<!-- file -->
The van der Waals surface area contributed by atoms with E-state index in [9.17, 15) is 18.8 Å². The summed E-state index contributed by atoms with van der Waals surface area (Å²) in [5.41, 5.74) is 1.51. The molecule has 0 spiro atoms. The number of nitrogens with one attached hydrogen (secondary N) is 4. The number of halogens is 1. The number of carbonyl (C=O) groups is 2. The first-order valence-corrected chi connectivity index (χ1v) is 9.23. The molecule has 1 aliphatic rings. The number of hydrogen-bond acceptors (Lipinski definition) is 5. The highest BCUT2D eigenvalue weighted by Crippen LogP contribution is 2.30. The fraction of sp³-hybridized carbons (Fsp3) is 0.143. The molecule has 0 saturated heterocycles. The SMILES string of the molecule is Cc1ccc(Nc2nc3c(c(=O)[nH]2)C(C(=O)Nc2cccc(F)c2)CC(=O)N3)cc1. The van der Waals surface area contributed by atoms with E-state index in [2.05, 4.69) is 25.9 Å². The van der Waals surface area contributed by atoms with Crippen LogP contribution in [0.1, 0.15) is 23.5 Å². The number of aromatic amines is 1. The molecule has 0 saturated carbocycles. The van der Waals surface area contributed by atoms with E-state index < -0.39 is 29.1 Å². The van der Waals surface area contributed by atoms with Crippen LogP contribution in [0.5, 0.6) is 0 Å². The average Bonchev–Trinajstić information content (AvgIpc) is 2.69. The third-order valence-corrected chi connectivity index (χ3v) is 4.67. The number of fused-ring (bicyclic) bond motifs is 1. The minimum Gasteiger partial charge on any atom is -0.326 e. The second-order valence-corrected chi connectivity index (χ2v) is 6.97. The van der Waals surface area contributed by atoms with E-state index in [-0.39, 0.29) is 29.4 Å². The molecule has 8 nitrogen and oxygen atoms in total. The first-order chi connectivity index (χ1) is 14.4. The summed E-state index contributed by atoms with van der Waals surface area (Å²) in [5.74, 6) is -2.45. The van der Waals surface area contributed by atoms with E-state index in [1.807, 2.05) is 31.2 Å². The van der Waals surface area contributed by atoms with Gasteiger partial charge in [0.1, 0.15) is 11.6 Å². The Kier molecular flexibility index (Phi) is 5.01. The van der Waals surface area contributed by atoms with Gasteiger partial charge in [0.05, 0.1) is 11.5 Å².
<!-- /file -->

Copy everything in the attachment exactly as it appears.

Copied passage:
The van der Waals surface area contributed by atoms with E-state index in [9.17, 15) is 18.8 Å². The summed E-state index contributed by atoms with van der Waals surface area (Å²) in [5.41, 5.74) is 1.51. The molecule has 0 spiro atoms. The number of nitrogens with one attached hydrogen (secondary N) is 4. The number of halogens is 1. The number of carbonyl (C=O) groups is 2. The first-order valence-corrected chi connectivity index (χ1v) is 9.23. The molecule has 1 aliphatic rings. The number of hydrogen-bond acceptors (Lipinski definition) is 5. The highest BCUT2D eigenvalue weighted by Crippen LogP contribution is 2.30. The fraction of sp³-hybridized carbons (Fsp3) is 0.143. The molecule has 0 saturated heterocycles. The SMILES string of the molecule is Cc1ccc(Nc2nc3c(c(=O)[nH]2)C(C(=O)Nc2cccc(F)c2)CC(=O)N3)cc1. The van der Waals surface area contributed by atoms with E-state index in [2.05, 4.69) is 25.9 Å². The van der Waals surface area contributed by atoms with Crippen LogP contribution in [0.1, 0.15) is 23.5 Å². The number of aromatic amines is 1. The molecule has 0 saturated carbocycles. The van der Waals surface area contributed by atoms with E-state index < -0.39 is 29.1 Å². The van der Waals surface area contributed by atoms with Crippen LogP contribution in [0.5, 0.6) is 0 Å². The average Bonchev–Trinajstić information content (AvgIpc) is 2.69. The third-order valence-corrected chi connectivity index (χ3v) is 4.67. The number of fused-ring (bicyclic) bond motifs is 1. The minimum Gasteiger partial charge on any atom is -0.326 e. The second-order valence-corrected chi connectivity index (χ2v) is 6.97. The van der Waals surface area contributed by atoms with E-state index in [-0.39, 0.29) is 29.4 Å². The molecule has 8 nitrogen and oxygen atoms in total. The first-order chi connectivity index (χ1) is 14.4. The summed E-state index contributed by atoms with van der Waals surface area (Å²) in [5.74, 6) is -2.45. The van der Waals surface area contributed by atoms with E-state index in [1.807, 2.05) is 31.2 Å². The van der Waals surface area contributed by atoms with Gasteiger partial charge in [0.1, 0.15) is 11.6 Å². The Kier molecular flexibility index (Phi) is 5.01. The van der Waals surface area contributed by atoms with Gasteiger partial charge in [0.05, 0.1) is 11.5 Å².